A parent’s nightmare, hands-down, is the though of something bad happening to your children. And nowhere is this fear more apparent than in the days following a mass shooting or violent event at a school.
I don’t care what your politics are on gun control, but everyone agrees on this one apparent–but sick–truth that we now officially need to talk with our kids about how to keep themselves safe, even in places where they thought “being safe” was a given.
I interviewed Dave Benson on my Facebook page a while ago as part of a series of live interviews I’ve been doing with people on various life- and motherhood-related topics, but I thought this was worth breaking down into a quickly-digestable and shareable post so that parents can get his best advice distilled into a few points.
You can read more about Dave’s extensive history in security here, but here are some basic tips any parent of a young child can implement to make the kids–and they–feel safer, starting now.
By the time kids reach toddlerhood, most parents have introduced the concept of strangers, or “Stranger Danger.” Use their awareness of this concept of unfamiliarity to kick-start the conversation. It should end with the lesson that kids need to know that they should trust their instincts, and never be scared to talk about their feeling that something is “off.”
Here’s how Dave puts it:
“My approach has always been to build upon the Stranger Conversation with our kids. If someone they don’t know is asking—or doing something that they know is not right or safe—then they need to let someone know and/or go to a safe place. This should be reinforced by providing options whenever possible.”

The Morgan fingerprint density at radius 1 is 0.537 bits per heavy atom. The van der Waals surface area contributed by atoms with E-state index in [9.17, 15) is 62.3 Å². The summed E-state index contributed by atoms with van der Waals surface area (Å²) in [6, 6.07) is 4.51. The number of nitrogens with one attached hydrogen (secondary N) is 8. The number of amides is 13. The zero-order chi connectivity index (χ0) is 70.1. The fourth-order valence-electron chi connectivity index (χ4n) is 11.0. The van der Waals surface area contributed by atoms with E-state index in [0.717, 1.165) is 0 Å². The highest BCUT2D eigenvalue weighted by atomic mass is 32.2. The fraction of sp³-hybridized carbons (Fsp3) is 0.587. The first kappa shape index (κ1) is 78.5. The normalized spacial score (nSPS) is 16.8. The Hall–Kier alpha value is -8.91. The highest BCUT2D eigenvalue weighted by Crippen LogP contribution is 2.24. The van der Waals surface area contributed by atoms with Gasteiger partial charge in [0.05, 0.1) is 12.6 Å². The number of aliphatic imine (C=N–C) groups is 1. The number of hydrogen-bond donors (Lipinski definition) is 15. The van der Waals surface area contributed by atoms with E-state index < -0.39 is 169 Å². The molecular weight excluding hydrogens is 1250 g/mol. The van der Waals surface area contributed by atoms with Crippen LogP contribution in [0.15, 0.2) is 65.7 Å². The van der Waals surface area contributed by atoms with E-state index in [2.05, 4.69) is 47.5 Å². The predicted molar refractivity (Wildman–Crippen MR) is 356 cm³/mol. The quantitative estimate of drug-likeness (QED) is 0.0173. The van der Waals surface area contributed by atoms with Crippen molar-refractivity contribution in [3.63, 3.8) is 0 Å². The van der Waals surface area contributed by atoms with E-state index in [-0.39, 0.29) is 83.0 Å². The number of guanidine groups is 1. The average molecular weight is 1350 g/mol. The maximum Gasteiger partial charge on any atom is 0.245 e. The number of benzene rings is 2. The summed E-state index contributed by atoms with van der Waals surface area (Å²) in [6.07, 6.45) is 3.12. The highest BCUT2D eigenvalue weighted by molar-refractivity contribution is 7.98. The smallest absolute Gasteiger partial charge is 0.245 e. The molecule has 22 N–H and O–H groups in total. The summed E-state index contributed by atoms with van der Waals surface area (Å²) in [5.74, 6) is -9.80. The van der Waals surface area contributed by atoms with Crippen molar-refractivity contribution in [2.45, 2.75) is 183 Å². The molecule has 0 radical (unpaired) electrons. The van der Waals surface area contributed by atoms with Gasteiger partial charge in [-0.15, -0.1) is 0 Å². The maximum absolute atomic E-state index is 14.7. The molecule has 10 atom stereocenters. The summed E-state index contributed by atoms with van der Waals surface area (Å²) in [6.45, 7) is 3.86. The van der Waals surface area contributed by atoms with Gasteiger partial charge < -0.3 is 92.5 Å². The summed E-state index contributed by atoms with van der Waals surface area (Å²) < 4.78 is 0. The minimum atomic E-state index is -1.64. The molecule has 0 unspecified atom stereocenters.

So, how do you put this it into action? Tell your young child:
1 – Trust your feelings. They’re there for a reason! Never go against your gut.
2 – If something feels strange or weird in school, talk to your teacher about it!
3 – If you hear something loud, tell your teacher!
If someone they don’t know is asking—or doing something that they know is not right or safe—then they need to let someone know and/or go to a safe place.
Dave says there are some words that may produce unnecessary worry or anxiety in young children:
“Try to avoid emotionally-charged words such as a kill, die or shoot, and focus on words such as scare, hurt, or unsafe.”
Instead, reinforce the notion that it’s okay for them to think that something feels “off,” but they should always follow up on that feeling with an adult. Tell your child that it’s okay to go to teachers if he has a question about why something looks, feels, or seems different than it normally is–whether that’s an element of their environment, or even another child’s behavior.
Reinforce the notion that it’s okay for them to think that something feels “off,” but they should always follow up on that feeling with an adult. Tell your child that it’s okay to go to teachers if he has a question about why something looks, feels, or seems different than it normally is–whether that’s an element of their environment, or even another child’s behavior.
Bottom line, encourage the feeling that your child should be comfortable talking to nearby adults about what he’s feeling. The teacher can decide what’s worth further investigation, and take the ball from there.
This is where your voice matters. Specifically, this is where parents can use their voices to influence policy in their child’s school.
“I advocate being an informed parent! Ask staff and teachers, ‘What emergency plans are in place? What drills are conducted, and how frequently are they exercised?'”
And Dave says there should be multiple options for emergency response at your child’s school.
“If lockdown is the only response policy in place, advocate an ‘options-based’ approach to extreme violence (such as an active shooter) which encourages “Run, Hide, Fight.”
[This can also be called] ‘Get Out, Hide Out, Call Out, Spread Out, Take Out.’ [They are] alternatives to simply locking down and waiting for first responders to arrive.
When seconds count, help is often minutes away. Therefore, we need to train staff and teachers and students to believe what they see and hear, and respond accordingly.”
How do you talk to your kids about current events that could impact them. Do you at all? I’d love to hear your thoughts on this in Comments below.